A father and Daughter Found Each Other— and Then Found a Musical Home in Woodbury as the The Chuck Solberg Trio Featuring Kristen Solberg

When Chuck Solberg walked into Northern Vineyards Winery in Stillwater and heard his daughter, Kristen Freyja Solberg, sing for the first time, he was impressed. “I realized immediately that she was a terrific singer—which I had nothing to do with.”

Chuck’s opinion should carry a bit more weight than the usual parental pride. That’s because Chuck, who turns 67 in December, has been a professional musician for about 60 years, playing piano and touring with blues artists including the late B.B. King and Luther Allison, and also doing temporary gigs with Chuck Berry and the Shirelles, among others. He and his younger brother Jim (a well-known blues guitarist and singer) grew up on the south side of Chicago, a hotbed of blues and jazz.

Chuck was briefly married to Kristen’s mother, a successful painter named Nancy Solberg, back in the late ’60s, but went back on the road not long after Kristen was born in 1968. He was having his own struggles with alcohol (he eventually got sober) and the unstable road life of a musician. “I was out of her life completely, until we moved back here and I went to hear her sing with a band,” he says.

Growing up in Bloomington, Kristen found out that her distant father was a musician; her mother had a picture of Chuck sitting on a porch holding a banjo. “Mom must have told me he played piano,” she remembers. “And we had some of his pottery around. She told me some really good things about him. I guess she wanted me to feel good about myself.”

While music was her first love, Kristen grew up drawing, painting and designing; she went on to earn a degree in design and fine arts at the University of Minnesota. As a little girl, she messed around on the piano and did some choir singing, but didn’t focus on performing until college, when she started writing songs. “I was told I could sing in high school choir; the director wanted me to do solos, but I was too shy or something,” she says.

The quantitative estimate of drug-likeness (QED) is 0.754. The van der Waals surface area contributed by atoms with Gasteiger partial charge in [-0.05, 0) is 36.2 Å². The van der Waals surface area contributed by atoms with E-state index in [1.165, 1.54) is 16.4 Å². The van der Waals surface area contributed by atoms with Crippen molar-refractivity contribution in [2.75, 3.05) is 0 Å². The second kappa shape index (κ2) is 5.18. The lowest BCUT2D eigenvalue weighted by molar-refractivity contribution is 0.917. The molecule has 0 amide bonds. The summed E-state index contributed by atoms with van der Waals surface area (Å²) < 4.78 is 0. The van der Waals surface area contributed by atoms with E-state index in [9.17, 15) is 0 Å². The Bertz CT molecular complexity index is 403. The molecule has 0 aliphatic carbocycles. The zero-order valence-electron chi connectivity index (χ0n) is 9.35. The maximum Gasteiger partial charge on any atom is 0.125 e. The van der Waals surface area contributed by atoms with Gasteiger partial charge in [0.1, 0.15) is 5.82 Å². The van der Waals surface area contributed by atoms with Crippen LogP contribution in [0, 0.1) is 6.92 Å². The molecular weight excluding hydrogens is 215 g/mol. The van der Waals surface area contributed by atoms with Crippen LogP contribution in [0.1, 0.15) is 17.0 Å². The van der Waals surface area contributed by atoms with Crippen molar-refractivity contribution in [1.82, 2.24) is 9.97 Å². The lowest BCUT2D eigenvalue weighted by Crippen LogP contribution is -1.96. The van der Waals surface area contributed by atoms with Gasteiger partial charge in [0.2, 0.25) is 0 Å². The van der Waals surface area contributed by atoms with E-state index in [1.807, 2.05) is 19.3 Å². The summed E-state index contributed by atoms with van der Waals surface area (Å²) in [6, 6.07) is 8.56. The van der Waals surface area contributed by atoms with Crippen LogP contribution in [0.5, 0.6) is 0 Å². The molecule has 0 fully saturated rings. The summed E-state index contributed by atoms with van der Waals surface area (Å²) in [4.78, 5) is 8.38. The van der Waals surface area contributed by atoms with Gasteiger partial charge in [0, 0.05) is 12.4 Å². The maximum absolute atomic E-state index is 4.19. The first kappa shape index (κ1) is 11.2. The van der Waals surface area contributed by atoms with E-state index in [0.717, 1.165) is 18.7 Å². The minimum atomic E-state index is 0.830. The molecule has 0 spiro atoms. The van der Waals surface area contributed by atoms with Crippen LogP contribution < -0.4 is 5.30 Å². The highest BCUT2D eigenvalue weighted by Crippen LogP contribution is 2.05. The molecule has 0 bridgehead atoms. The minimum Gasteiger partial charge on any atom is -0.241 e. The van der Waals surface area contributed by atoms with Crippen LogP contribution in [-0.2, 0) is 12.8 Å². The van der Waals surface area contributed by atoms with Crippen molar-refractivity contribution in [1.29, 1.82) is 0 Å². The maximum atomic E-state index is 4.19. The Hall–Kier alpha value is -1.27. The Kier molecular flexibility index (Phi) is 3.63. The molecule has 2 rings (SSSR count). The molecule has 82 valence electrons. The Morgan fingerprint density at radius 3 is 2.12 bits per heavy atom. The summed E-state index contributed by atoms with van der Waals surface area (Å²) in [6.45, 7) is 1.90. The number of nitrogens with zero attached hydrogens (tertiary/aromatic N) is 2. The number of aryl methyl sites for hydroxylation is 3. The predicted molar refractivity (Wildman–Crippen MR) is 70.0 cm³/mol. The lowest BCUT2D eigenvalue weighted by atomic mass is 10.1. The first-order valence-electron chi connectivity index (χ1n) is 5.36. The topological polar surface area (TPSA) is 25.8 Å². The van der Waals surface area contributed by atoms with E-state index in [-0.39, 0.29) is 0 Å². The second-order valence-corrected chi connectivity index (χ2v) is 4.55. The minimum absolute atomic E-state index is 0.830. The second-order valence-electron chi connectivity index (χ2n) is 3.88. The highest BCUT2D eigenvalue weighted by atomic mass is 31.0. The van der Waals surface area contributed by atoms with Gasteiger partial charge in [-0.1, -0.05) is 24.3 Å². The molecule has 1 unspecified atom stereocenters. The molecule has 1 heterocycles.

Her artist mother’s record collection left an indelible imprint on her musical psyche. “I was an old soul; when my girlfriends were listening to Duran Duran, I was listening to Aretha Franklin, Linda Ronstadt and Patsy Cline,” Kristen says with a laugh. When torch singer Nora Jones came on the national scene, “I heard her and thought, ‘Oh, dang, she’s doing what I was wanting to do.’” In college, Kristen started auditioning for bands and sang with several in Twin Cities clubs. In 1995, she formed a duo with White Bear Lake guitar player Nick Hall, and performed as a singer-guitarist for about a decade.

Now a stay-at-home mom living with her daughter in south Minneapolis, Kristen reconnected with her father at the 2001 Uptown Art Fair, where Chuck was selling his pottery. (The one-time high school dropout earned a Master of Fine Arts degree and became an award-winning potter, with pieces in a number of museum collections around the country). “At first, we didn’t know he was there, but we saw his name on the list of artists,” Kirsten says. “My friend said, ‘You’ve got to go meet him.’ I knew he was working and we had a quick conversation.”